Straddling the Equator

Why CFO Art Madden and the team at Crown Point Energy relocated from snowy Canada to Argentina—and how they’re making it pay off

Photo by Sean Phillips.
Photo by Sean Phillips.

Headquartered in Canada, Crown Point Energy Inc. is a leading oil and gas company with producing developments that, unexpectedly, dot the landscape of Argentina. The company established a foothold in the South American country a few years ago, and the venture proved so fruitful that Crown Point has continued focusing on exploration and development opportunities there. Art Madden, the company’s CFO and vice president of finance, has been in the petroleum industry for 38 years in various leadership and budgetary roles, and here he explains the challenges and rewards of helming a team that spans two hemispheres.

In the early 2000s, Crown Point was a junior oil and gas producer in Canada. In 2008, the company sold 100 percent of its Canadian lands before the drop in commodity prices and began to look outside of Canada for growth. Argentina was chosen because Crown Point’s board of directors and management believed there were better opportunities to develop a larger, profitable oil and gas company in that country.

Why Argentina? The country is large—it fits end to end within the continental United States—and has five producing oil and gas sedimentary basins, developed infrastructure, and a strong economy in which the domestic demand for oil and gas is high. When the decision was made to enter into Argentina, the country was recovering from a currency crisis, competition was low, and access to deals was high.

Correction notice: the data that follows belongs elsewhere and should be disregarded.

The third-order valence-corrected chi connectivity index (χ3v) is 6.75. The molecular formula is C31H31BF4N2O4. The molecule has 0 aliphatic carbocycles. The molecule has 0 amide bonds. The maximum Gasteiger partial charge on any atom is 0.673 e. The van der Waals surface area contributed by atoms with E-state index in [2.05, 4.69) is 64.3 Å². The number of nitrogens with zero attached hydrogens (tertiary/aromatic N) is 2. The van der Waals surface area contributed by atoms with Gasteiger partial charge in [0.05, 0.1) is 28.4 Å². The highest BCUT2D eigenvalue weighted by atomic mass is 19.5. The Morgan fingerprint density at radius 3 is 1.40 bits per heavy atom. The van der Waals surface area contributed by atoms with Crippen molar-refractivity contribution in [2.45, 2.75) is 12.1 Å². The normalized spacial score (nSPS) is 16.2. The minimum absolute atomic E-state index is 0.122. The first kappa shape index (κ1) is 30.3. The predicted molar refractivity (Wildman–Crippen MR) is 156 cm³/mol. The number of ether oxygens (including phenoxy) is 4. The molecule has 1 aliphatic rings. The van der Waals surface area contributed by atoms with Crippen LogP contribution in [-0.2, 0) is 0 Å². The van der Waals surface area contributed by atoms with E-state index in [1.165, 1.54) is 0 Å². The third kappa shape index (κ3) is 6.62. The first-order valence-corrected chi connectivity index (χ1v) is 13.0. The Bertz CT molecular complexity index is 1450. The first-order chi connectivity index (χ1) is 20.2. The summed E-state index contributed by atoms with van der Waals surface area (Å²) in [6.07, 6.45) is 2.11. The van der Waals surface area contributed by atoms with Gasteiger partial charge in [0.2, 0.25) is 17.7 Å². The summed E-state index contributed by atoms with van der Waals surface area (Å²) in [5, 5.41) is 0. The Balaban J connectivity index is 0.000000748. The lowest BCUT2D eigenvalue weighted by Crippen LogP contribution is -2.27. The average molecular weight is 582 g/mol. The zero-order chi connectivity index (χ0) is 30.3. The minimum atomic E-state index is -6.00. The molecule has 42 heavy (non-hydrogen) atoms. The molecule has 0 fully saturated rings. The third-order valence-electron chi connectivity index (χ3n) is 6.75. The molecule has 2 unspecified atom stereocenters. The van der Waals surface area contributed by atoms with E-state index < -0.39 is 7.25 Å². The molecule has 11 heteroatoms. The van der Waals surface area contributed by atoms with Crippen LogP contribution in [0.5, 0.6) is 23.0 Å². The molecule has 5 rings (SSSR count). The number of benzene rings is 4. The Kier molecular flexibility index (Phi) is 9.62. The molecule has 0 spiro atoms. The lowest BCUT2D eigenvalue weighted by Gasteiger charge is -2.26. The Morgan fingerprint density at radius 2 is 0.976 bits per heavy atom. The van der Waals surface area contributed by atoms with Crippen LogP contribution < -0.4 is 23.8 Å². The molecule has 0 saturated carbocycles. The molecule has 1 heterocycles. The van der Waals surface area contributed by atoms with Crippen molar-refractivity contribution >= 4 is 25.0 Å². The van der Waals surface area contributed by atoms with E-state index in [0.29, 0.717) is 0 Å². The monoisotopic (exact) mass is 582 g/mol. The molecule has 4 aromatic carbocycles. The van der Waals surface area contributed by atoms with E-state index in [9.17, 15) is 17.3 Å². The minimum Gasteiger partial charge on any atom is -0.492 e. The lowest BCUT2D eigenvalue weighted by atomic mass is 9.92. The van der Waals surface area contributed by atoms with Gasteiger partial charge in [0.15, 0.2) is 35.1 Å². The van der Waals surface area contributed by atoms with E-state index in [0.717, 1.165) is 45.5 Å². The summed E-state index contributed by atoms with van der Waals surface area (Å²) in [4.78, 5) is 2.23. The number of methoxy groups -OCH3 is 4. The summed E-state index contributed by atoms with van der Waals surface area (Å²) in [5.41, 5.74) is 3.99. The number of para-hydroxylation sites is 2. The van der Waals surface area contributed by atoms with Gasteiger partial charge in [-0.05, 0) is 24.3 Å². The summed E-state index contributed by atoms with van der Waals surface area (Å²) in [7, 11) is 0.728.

Now 100 percent of our production operations are in Argentina. What makes us special is that we’ve been able to keep our balance sheet strong, increase production, and grow and develop opportunities with limited access to capital markets.

It is challenging to be operating in a country when you do not have unrestricted access to capital markets. For example, you can take money into Argentina fairly easily, but for now, you’re restricted in the methods of redeeming that capital, though it can be done.

INSIDE LOOK
When Crown Point first moved to Argentina, Art Madden and others were not initially sure of the best way to gather the most talented professionals in the area. Luckily, Madden met and hired Mateo Turic, who had previously worked at the senior executive level at YPF, the nationalized oil company of Argentina. He ended up serving as president and CEO of Crown Point Oil & Gas S.A. Mateo, and he built a strong, professional local team before unexpectedly passing away in May 2013. Madden admires the work Turic was able to accomplish in a short amount of time.

Activities in Argentina require more planning and lead time than do operations in Canada. For example, when we acquired our concession in Tierra del Fuego, an island at the southern tip of Argentina, it took us nine months to source and mobilize a drilling rig to begin operations, in part due to limited access to available equipment in country and in part due to the remote location of the drilling operations.

They tell you that you have to visit the country to understand it when you undertake international operations. I cannot emphasize that point enough. In addition to operating challenges, it is very important to know and understand culture, bureaucratic framework, and the people you deal with. Personal relationships are critical to effective communication. It is very difficult with English and Spanish speakers to truly understand what you say or mean by e-mail, conference call, video, etc. You need serious face time, and learning the language, even at a basic level, can only help.

When we talk about how we wish to spend money to develop an oil and gas field, we tend to be aggressive and want to employ capital at a more rapid pace than they might do in Argentina. We know what return our shareholders expect and strive to meet or exceed the expected returns. So we must get the locals to understand why we take the risks we do, why we want to drill faster and use different technologies. Once they understand that, they start to see the logic behind it, and they do embrace it.